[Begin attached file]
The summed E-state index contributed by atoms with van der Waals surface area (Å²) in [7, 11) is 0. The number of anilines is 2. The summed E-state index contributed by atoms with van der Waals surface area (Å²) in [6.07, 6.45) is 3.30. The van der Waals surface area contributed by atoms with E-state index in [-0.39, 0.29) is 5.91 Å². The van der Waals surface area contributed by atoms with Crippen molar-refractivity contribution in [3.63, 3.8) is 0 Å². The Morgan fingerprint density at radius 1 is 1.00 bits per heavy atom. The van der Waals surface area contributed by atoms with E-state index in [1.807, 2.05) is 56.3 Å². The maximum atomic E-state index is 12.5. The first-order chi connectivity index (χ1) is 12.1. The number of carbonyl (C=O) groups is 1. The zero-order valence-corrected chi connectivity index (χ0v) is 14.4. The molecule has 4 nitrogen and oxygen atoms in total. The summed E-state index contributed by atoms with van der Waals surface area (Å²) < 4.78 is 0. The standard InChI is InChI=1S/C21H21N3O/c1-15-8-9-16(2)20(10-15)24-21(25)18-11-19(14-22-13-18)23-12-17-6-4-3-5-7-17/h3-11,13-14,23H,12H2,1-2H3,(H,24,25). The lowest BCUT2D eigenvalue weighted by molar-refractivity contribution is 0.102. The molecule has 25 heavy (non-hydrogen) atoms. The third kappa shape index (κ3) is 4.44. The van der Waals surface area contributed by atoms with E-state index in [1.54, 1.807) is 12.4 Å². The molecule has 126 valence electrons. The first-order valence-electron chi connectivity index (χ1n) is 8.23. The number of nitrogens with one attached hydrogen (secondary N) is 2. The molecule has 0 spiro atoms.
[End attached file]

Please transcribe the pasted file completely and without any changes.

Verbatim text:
The summed E-state index contributed by atoms with van der Waals surface area (Å²) in [7, 11) is 0. The number of anilines is 2. The summed E-state index contributed by atoms with van der Waals surface area (Å²) in [6.07, 6.45) is 3.30. The van der Waals surface area contributed by atoms with E-state index in [-0.39, 0.29) is 5.91 Å². The van der Waals surface area contributed by atoms with Crippen molar-refractivity contribution in [3.63, 3.8) is 0 Å². The Morgan fingerprint density at radius 1 is 1.00 bits per heavy atom. The van der Waals surface area contributed by atoms with E-state index in [1.807, 2.05) is 56.3 Å². The maximum atomic E-state index is 12.5. The first-order chi connectivity index (χ1) is 12.1. The number of carbonyl (C=O) groups is 1. The zero-order valence-corrected chi connectivity index (χ0v) is 14.4. The molecule has 4 nitrogen and oxygen atoms in total. The summed E-state index contributed by atoms with van der Waals surface area (Å²) < 4.78 is 0. The standard InChI is InChI=1S/C21H21N3O/c1-15-8-9-16(2)20(10-15)24-21(25)18-11-19(14-22-13-18)23-12-17-6-4-3-5-7-17/h3-11,13-14,23H,12H2,1-2H3,(H,24,25). The lowest BCUT2D eigenvalue weighted by molar-refractivity contribution is 0.102. The molecule has 25 heavy (non-hydrogen) atoms. The third kappa shape index (κ3) is 4.44. The van der Waals surface area contributed by atoms with E-state index in [1.54, 1.807) is 12.4 Å². The molecule has 126 valence electrons. The first-order valence-electron chi connectivity index (χ1n) is 8.23. The number of nitrogens with one attached hydrogen (secondary N) is 2. The molecule has 0 spiro atoms.